The work was extended to Gujarat in 2001, where Bosco Snehalaya was launched first in Baroda and then also at various other centres like Ahmedabad, Maninagar, Anand, Nadiad, Godhra, Bharuch, Ankleswar, Surat and Valsad.
In Kolkata the work for the street children began in December 1985, in a 3-room shelter at Howrah, with Fr. Anthony Thaiparambil, pioneering the project. The shelter, christened Ashalayam (House of Hope), has today grown to a chain of 23 rehabilitation homes for boys and girls as well as two night shelters across the City of Joy, bringing new hope for thousands of young people every month.
In Andhra Pradesh, in 1989, the Municipal Corporation of Vijayawada invited the Salesian community of Don Bosco (Pezzonipet) to open a shelter for the rehabilitation of street children in the city, replicating the Sneha Bhavan of Cochin, Kerala. A plot of land, very close to the railway station, was leased by the Corporation for the purpose. That was the beginning of the Navajeevan (New Life) project which in due course developed into a magnificent network, under the leadership of Fr. Thomas Koshy and others.
In 1996, Navajeevan-Vijayawada received the prestigious National Child Welfare Award and the following year, the Government of Andhra Pradesh recognized Navajeevan Bala Bhavan as a Fit Institution for the care of delinquent children. Today the province has a network of 15 Navajeevan centres across Andhra Pradesh.
Salesian work for street children in Delhi, the capital of the country, was launched in 1997 from a rented house in Uttam Nagar, West Delhi, under the banner of Ashalayam by Fr. Anthony Thaiparambil, who had pioneered the work also in Kolkata in the early 1980s. It began with 25 children who were weaned from the streets. Today Don Bosco Ashalayam, New Delhi, reaches out to thousands of children and young people at risk from its 13 centres spread across the length and breadth of the capital.
Tiruchy Province, there are two flourishing centres for the Young at Risk -- one in Salem, started in 1988, and another in Coimbatore, started in 1991. Besides these two centres, several projects in faovour of the Young at Risk were launched in the recent past, particularly in the wake of the tsunami disaster of 2005.
In Guwahati, the gateway to the North-East, Snehalaya, the work for the young at risk, was launched in 2000 under the leadership of Fr. C. T. Lukose. Today they have five centres in Guwahati city. There are 4 Salesians, 8 Sisters and some 30 lay staff are engaged in the work.
A National Forum
In the 1990s, Salesians working with ‘street children’ in the various provinces of India, felt the need for greater networking, and by the end of the 90s a National Forum for Street Children was formed. The name was soon changed to Don Bosco National Forum for the Young at Risk, to include not only street children, but also the many other categories of children whose lives are at risk due to various reasons.
Salesian intervention on behalf of the Young at Risk begins with the ‘first contact’ on the streets, railway stations, bus stands, markets, etc. Regular contacts and the consequent relationship help the youngsters to shed their fears and anxieties. They are then invited to come to the drop-in centres, day-care centres or night shelter homes where they have facilities to rest, relax, speak with the staff, and write letters to their families, if they wish. This gives them a sense of belonging to some place and a feeling of security that one does not normally find on the streets.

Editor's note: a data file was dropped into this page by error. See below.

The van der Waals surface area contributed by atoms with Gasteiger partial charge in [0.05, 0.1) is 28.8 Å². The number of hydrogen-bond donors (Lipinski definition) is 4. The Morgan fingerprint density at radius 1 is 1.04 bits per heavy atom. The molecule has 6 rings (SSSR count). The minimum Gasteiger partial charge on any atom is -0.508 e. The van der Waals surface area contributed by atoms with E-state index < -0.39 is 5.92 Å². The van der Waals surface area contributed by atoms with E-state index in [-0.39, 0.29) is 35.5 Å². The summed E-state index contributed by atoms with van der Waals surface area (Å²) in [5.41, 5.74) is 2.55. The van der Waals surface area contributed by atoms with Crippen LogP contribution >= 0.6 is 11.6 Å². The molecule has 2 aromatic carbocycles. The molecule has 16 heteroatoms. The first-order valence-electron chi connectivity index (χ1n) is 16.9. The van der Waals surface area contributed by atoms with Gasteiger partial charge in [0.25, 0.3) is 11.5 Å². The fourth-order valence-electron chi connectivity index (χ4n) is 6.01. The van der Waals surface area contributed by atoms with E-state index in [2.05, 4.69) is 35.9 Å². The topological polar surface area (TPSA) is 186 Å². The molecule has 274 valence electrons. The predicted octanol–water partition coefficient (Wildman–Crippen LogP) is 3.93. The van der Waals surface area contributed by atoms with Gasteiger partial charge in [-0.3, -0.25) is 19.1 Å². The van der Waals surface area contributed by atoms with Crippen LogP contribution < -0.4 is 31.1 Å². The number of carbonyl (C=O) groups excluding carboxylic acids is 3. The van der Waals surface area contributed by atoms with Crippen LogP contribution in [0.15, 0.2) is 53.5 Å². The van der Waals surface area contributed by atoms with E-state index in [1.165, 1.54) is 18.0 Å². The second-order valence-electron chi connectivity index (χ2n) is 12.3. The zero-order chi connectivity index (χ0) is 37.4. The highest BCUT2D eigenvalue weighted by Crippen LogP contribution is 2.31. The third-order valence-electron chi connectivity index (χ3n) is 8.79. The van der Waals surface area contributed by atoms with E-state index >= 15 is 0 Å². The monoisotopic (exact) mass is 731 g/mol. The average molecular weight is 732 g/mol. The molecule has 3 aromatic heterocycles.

The Don Bosco Project for the Young at Risk comprises the whole gamut services that young persons on the street need to enable them to get back to normal life with a sense of self-reliance and dignity. It includes counselling, medical care, spiritual and recreational facilities, networking with other agencies for defending child rights, non-formal education, job-oriented vocational/technical training, job placement, family contact, family reunion and follow-up.
Homelink is a web-based service maintained by Don Bosco YaR Forum to facilitate their work for the young at risk, enabling them to maintain and share up-to-date information on child related issues, across the country. The system generates instant reports based on child profile, missing children, staff, centre, sub-centre and various analyses of reports at local and national level.
To help find missing children, the Don Bosco Forum for the Young at Risk has a website: www.missingchildsearch.net. Created in association with UNICEF, the site is a real boon for parents and organizations interested in locating/restoring missing children.
Parents and relatives can directly place on the site information/photos of the missing child. Besides this, YaR staff who are constantly present around bus stands and railways stations throughout the country are a great help in locating missing children and putting the information on the site.
The moment a centre gets details of a missing child, it is uploaded on the website so that anyone who has information about the child could get in touch with its guardians.
As soon as information on a missing child is posted, the site immediately generates a search, using the database it already has.
Information goes across the net and sometimes within minutes, a missing child is located and communication reaches the family.
"This website will bring together various child rights organisations giving them an opportunity to work together," he said.
YaR-Bangalore Office alone receives some 25-30 cases every day, says its Director Fr. Edward. Last year alone they restored 2155 children to their homes.
It is also a major partner of Childline India Foundation and extends its services for thousands of children in distress across the country.